Worlds Apart


THFC 5 Swans 0

A few hours before kick-off I cracked a joke stating 'gonna watch Spurs stick five past Swansea later'. Said in jest but drenched in belief. It felt right to flirt with a little arrogance. I had one of those warm and vibrant pre-match feelings about the game. To be honest, I've been having them for a while so I was bound to strike lucky at some point. It's that cliched hope that 'today' will be the day that everything clicks and we produce a morale boosting tonking dished out to a pitiful opponent that accepts our punishment without a fight. Step forward the Welsh club. We gave everything, they gave nothing.

I'm not going to read too much into it. I'm going to read just about enough to cover off the important gains from this super comfortable win. After-all, the next league game is now the only one that matters in our quest to consolidate momentum.

Fluffy observations:

- We won at a canter, the visitors probably totalled 30 seconds of minor concerns in the final third - this was akin to a punchbag session in a gym
- Our tempo was relentless - players buzzing around, creating space with energetic bursts, movement on point with a constant hunger to push forward and make things happen
- Took a while to score the first goal (arguably fortuitous) but the lack of panic and the ooze of composure was always evident whilst we waited for the moment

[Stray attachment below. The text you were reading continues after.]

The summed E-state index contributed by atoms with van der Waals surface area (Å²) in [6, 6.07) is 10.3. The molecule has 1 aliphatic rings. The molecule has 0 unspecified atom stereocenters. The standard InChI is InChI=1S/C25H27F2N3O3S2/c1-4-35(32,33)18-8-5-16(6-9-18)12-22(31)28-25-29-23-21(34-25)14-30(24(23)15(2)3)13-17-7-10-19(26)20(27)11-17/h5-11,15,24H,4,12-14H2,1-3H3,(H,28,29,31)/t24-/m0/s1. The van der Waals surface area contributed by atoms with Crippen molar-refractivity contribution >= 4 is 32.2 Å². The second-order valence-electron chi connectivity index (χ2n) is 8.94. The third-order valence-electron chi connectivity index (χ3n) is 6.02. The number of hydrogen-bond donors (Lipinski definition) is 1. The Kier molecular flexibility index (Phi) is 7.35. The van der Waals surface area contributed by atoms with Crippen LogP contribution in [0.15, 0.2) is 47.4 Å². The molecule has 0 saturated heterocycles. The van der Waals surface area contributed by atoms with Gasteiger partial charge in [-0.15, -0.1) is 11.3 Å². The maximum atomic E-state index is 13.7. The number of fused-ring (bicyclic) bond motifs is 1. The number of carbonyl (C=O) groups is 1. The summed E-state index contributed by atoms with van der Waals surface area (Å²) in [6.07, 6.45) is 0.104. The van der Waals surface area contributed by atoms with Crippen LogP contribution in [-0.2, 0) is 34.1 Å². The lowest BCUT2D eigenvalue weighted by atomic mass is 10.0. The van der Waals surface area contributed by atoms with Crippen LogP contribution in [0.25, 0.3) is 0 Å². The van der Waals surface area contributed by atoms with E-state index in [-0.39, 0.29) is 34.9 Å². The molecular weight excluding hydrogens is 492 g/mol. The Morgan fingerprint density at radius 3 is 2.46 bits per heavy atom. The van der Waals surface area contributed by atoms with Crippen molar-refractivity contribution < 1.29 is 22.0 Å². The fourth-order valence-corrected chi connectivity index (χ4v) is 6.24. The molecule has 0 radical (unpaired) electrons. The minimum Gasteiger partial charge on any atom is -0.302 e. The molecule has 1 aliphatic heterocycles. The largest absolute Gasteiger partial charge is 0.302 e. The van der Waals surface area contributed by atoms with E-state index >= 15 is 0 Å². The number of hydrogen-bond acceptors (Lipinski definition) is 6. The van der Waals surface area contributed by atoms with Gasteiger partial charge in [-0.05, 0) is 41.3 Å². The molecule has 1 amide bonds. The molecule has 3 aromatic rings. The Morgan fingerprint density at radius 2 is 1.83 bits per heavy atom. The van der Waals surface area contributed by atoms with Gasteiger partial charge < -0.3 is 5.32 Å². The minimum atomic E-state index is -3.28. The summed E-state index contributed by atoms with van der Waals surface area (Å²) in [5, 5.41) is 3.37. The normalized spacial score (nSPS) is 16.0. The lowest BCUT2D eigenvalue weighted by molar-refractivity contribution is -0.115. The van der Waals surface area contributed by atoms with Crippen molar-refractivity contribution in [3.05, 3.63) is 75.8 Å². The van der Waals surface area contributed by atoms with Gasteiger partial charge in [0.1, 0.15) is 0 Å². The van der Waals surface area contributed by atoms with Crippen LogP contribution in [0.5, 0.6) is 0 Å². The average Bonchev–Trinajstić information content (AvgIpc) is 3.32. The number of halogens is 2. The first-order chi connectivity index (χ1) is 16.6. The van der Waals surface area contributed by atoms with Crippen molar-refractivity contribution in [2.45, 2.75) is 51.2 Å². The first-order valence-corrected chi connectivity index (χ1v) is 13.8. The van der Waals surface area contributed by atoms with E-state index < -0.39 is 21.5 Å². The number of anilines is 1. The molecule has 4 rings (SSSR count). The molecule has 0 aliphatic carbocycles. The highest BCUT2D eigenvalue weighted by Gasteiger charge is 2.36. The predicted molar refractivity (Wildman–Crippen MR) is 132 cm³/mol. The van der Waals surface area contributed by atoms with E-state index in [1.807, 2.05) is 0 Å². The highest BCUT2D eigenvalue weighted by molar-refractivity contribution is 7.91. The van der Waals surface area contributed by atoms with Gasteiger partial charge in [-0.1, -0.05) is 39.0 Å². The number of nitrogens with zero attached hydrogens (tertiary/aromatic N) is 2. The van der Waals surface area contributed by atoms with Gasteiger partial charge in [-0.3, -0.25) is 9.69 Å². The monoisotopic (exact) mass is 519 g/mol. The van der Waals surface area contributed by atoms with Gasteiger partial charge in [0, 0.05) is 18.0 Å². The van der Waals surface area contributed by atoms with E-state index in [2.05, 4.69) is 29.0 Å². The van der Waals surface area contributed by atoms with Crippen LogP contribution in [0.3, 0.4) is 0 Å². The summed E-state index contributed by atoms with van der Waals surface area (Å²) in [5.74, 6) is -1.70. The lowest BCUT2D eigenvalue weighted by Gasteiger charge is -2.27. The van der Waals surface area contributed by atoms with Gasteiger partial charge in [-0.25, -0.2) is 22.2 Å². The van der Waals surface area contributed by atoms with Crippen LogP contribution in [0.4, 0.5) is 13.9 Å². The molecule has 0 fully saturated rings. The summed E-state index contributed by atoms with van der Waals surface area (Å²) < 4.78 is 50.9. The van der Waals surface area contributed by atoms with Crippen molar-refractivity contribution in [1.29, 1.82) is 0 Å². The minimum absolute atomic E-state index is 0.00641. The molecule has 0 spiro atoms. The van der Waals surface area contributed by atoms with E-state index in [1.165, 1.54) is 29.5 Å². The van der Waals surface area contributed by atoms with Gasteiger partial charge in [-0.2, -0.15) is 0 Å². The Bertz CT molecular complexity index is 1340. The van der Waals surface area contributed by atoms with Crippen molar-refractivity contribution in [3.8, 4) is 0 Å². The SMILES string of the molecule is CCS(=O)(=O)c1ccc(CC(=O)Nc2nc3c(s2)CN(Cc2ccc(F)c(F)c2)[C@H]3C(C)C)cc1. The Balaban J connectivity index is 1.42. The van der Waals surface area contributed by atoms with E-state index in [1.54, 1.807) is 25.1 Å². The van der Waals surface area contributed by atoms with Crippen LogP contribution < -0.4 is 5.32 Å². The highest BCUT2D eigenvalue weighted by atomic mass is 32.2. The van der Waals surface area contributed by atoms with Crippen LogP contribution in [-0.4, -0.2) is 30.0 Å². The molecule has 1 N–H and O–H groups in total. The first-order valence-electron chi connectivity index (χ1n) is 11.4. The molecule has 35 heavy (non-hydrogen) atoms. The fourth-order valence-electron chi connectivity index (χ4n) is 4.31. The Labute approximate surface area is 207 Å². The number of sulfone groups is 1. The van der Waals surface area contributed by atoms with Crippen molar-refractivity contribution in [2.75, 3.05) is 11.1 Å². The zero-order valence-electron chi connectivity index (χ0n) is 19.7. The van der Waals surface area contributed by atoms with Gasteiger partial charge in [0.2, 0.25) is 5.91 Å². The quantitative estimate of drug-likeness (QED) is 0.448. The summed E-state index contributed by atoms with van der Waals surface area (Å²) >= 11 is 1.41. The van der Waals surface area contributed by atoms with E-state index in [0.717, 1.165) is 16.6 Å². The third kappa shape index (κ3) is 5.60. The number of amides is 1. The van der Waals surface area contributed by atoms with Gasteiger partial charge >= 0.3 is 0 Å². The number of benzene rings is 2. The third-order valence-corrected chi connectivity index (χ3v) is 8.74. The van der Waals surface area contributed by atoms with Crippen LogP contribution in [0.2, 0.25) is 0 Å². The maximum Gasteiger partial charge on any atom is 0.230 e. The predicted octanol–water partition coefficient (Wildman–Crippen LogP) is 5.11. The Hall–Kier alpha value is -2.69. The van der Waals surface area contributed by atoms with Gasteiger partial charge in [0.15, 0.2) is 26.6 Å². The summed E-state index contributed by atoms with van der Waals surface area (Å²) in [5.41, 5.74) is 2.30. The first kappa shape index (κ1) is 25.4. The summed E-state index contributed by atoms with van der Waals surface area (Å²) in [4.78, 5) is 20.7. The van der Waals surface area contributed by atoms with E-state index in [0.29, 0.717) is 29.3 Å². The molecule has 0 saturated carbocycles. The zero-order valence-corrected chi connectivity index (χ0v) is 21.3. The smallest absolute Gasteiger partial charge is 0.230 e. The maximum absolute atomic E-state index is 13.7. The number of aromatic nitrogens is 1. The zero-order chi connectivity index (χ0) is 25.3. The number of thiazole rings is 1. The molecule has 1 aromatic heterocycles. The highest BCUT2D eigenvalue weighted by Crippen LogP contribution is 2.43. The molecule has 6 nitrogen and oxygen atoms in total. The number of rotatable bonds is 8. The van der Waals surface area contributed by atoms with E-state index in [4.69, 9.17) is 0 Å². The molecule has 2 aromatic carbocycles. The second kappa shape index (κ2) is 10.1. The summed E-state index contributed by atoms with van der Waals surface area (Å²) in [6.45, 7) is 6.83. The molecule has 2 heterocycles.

- It was a healthy day for our + goal difference, another clean sheet (still with the best defensive record in the league)
- To own so much of the ball and create so many chances, it's important not just for confidence but also familiarity - Spurs rediscovering end product and not making hard work of it. 

That last one is vital. This was hardly the pedestrian lull of prior games. We dismantled them in a manner befitting a top tier side compared to one festering in the depths. I'm reminded of a YouTube video recorded on a smartphone. A group of youths about to happy slap an unsuspecting jogger, only for them all to be destroyed by his mixed martial arts skills. 

We looked decent at Stamford Bridge the other week but Chelsea are in fine form and we're still nowhere near our best. To play with zest again, at home, was just about as perfect a Saturday afternoon as you can get. That's perfect in terms of the result and the focus deployed in gaining it. Thrashing a side that doesn't deserve to go toe to toe with you with minimum fuss is the professionalism we have come to expect. All this and still sat at around the 60% of capacity mark. Thanks for the pick-me-up Spurs.

Harry Kane bagged another brace. His second was a thoroughly enjoyable conclusion to a sparky breakaway move from one end of the pitch to the other. Son, on his left, leaving it for Kane to sweep in with assured power. Lovely bit of quick thinking from both players, at full pelt, slowing it down to finish it off. Son himself scored the goal of the game with a wonderfully instinctive scissor-volley. Christian Eriksen grabbed two for himself. The first was hardly scored with conviction as the ball came off him apologetically close to the goal. The Dane more keen to avoid a boot in his face than brave the risk of a bruise. His post-game self-deprecation of it, an enjoyable epilogue. His second was thanks to a great little run from Mousa Sissoko. He waited and played through Eriksen for the finish. Mousa down the middle will be in my prayers for many a week going forward (because going forward down the right wing remains a backwards step).